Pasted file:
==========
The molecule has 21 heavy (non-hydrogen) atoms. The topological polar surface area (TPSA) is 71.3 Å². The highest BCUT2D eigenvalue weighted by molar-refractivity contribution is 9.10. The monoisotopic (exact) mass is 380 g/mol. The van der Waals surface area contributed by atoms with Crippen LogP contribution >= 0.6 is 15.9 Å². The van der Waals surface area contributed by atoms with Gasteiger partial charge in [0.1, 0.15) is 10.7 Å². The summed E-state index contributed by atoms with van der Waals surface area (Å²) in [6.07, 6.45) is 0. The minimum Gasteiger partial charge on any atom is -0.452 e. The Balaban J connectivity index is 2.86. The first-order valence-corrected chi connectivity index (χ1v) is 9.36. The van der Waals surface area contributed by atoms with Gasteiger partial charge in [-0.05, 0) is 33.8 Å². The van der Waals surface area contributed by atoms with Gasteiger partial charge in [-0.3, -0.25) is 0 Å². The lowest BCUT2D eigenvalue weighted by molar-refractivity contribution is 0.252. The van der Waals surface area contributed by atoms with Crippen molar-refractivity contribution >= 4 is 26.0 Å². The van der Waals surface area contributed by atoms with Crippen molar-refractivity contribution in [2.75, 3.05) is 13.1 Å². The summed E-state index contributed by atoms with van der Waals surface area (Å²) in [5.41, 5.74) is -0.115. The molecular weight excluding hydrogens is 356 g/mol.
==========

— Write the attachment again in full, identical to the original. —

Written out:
The molecule has 21 heavy (non-hydrogen) atoms. The topological polar surface area (TPSA) is 71.3 Å². The highest BCUT2D eigenvalue weighted by molar-refractivity contribution is 9.10. The monoisotopic (exact) mass is 380 g/mol. The van der Waals surface area contributed by atoms with Crippen LogP contribution >= 0.6 is 15.9 Å². The van der Waals surface area contributed by atoms with Gasteiger partial charge in [0.1, 0.15) is 10.7 Å². The summed E-state index contributed by atoms with van der Waals surface area (Å²) in [6.07, 6.45) is 0. The minimum Gasteiger partial charge on any atom is -0.452 e. The Balaban J connectivity index is 2.86. The first-order valence-corrected chi connectivity index (χ1v) is 9.36. The van der Waals surface area contributed by atoms with Gasteiger partial charge in [-0.05, 0) is 33.8 Å². The van der Waals surface area contributed by atoms with Gasteiger partial charge in [-0.3, -0.25) is 0 Å². The lowest BCUT2D eigenvalue weighted by molar-refractivity contribution is 0.252. The van der Waals surface area contributed by atoms with Crippen molar-refractivity contribution >= 4 is 26.0 Å². The van der Waals surface area contributed by atoms with Crippen molar-refractivity contribution in [2.75, 3.05) is 13.1 Å². The summed E-state index contributed by atoms with van der Waals surface area (Å²) in [5.41, 5.74) is -0.115. The molecular weight excluding hydrogens is 356 g/mol.